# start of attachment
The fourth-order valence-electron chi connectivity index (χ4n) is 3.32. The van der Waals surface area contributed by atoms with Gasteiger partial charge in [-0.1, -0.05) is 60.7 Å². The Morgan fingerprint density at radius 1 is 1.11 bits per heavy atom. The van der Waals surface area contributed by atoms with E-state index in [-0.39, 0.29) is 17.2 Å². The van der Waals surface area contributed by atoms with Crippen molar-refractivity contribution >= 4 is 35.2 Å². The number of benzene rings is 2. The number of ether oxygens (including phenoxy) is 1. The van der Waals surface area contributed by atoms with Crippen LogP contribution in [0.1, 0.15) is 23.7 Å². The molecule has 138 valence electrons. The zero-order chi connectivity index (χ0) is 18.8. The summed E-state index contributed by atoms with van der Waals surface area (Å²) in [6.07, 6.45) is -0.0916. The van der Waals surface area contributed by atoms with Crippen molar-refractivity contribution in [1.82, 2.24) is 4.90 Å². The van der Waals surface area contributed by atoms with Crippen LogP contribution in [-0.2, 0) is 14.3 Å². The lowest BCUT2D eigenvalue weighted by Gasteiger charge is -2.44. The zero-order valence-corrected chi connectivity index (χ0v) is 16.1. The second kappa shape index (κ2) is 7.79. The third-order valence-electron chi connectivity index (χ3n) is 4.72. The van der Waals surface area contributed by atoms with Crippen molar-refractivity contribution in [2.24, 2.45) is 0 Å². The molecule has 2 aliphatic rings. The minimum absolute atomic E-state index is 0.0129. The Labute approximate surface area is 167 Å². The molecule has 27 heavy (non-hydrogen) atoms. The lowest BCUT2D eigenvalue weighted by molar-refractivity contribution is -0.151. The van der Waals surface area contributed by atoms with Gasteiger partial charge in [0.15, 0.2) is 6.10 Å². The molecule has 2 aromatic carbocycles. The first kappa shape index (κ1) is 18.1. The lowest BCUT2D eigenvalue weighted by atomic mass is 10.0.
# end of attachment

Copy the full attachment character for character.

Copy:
The fourth-order valence-electron chi connectivity index (χ4n) is 3.32. The van der Waals surface area contributed by atoms with Gasteiger partial charge in [-0.1, -0.05) is 60.7 Å². The Morgan fingerprint density at radius 1 is 1.11 bits per heavy atom. The van der Waals surface area contributed by atoms with E-state index in [-0.39, 0.29) is 17.2 Å². The van der Waals surface area contributed by atoms with Crippen molar-refractivity contribution >= 4 is 35.2 Å². The number of benzene rings is 2. The number of ether oxygens (including phenoxy) is 1. The van der Waals surface area contributed by atoms with Crippen LogP contribution in [0.1, 0.15) is 23.7 Å². The molecule has 138 valence electrons. The zero-order chi connectivity index (χ0) is 18.8. The summed E-state index contributed by atoms with van der Waals surface area (Å²) in [6.07, 6.45) is -0.0916. The van der Waals surface area contributed by atoms with Crippen molar-refractivity contribution in [1.82, 2.24) is 4.90 Å². The van der Waals surface area contributed by atoms with Crippen LogP contribution in [-0.2, 0) is 14.3 Å². The lowest BCUT2D eigenvalue weighted by Gasteiger charge is -2.44. The zero-order valence-corrected chi connectivity index (χ0v) is 16.1. The second kappa shape index (κ2) is 7.79. The third-order valence-electron chi connectivity index (χ3n) is 4.72. The van der Waals surface area contributed by atoms with Crippen molar-refractivity contribution in [2.24, 2.45) is 0 Å². The molecule has 2 aliphatic rings. The minimum absolute atomic E-state index is 0.0129. The Labute approximate surface area is 167 Å². The molecule has 27 heavy (non-hydrogen) atoms. The lowest BCUT2D eigenvalue weighted by molar-refractivity contribution is -0.151. The van der Waals surface area contributed by atoms with Gasteiger partial charge in [0.15, 0.2) is 6.10 Å². The molecule has 2 aromatic carbocycles. The first kappa shape index (κ1) is 18.1. The lowest BCUT2D eigenvalue weighted by atomic mass is 10.0.